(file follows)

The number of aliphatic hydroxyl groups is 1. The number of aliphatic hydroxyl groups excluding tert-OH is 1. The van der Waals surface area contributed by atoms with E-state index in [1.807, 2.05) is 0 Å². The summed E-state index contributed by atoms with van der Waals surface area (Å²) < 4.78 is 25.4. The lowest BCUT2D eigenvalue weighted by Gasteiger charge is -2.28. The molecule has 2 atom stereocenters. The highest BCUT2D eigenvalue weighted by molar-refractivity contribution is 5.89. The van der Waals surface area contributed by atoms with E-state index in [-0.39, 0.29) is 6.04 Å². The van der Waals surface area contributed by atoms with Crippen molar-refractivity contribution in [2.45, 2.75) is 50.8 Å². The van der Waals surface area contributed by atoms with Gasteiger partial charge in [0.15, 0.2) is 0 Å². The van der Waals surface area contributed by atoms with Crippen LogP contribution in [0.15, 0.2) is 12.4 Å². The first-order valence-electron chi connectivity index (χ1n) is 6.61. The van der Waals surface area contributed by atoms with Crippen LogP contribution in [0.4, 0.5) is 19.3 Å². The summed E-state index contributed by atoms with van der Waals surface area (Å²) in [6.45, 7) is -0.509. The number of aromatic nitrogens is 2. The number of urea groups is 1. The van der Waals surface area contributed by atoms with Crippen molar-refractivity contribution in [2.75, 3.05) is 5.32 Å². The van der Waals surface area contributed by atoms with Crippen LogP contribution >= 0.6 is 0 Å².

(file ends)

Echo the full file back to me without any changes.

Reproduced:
The number of aliphatic hydroxyl groups is 1. The number of aliphatic hydroxyl groups excluding tert-OH is 1. The van der Waals surface area contributed by atoms with E-state index in [1.807, 2.05) is 0 Å². The summed E-state index contributed by atoms with van der Waals surface area (Å²) < 4.78 is 25.4. The lowest BCUT2D eigenvalue weighted by Gasteiger charge is -2.28. The molecule has 2 atom stereocenters. The highest BCUT2D eigenvalue weighted by molar-refractivity contribution is 5.89. The van der Waals surface area contributed by atoms with E-state index in [-0.39, 0.29) is 6.04 Å². The van der Waals surface area contributed by atoms with Crippen molar-refractivity contribution in [2.45, 2.75) is 50.8 Å². The van der Waals surface area contributed by atoms with Gasteiger partial charge in [0.15, 0.2) is 0 Å². The van der Waals surface area contributed by atoms with Crippen LogP contribution in [0.15, 0.2) is 12.4 Å². The first-order valence-electron chi connectivity index (χ1n) is 6.61. The van der Waals surface area contributed by atoms with Crippen LogP contribution in [0.4, 0.5) is 19.3 Å². The summed E-state index contributed by atoms with van der Waals surface area (Å²) in [6.45, 7) is -0.509. The number of aromatic nitrogens is 2. The number of urea groups is 1. The van der Waals surface area contributed by atoms with Crippen molar-refractivity contribution in [2.75, 3.05) is 5.32 Å². The van der Waals surface area contributed by atoms with Crippen LogP contribution >= 0.6 is 0 Å².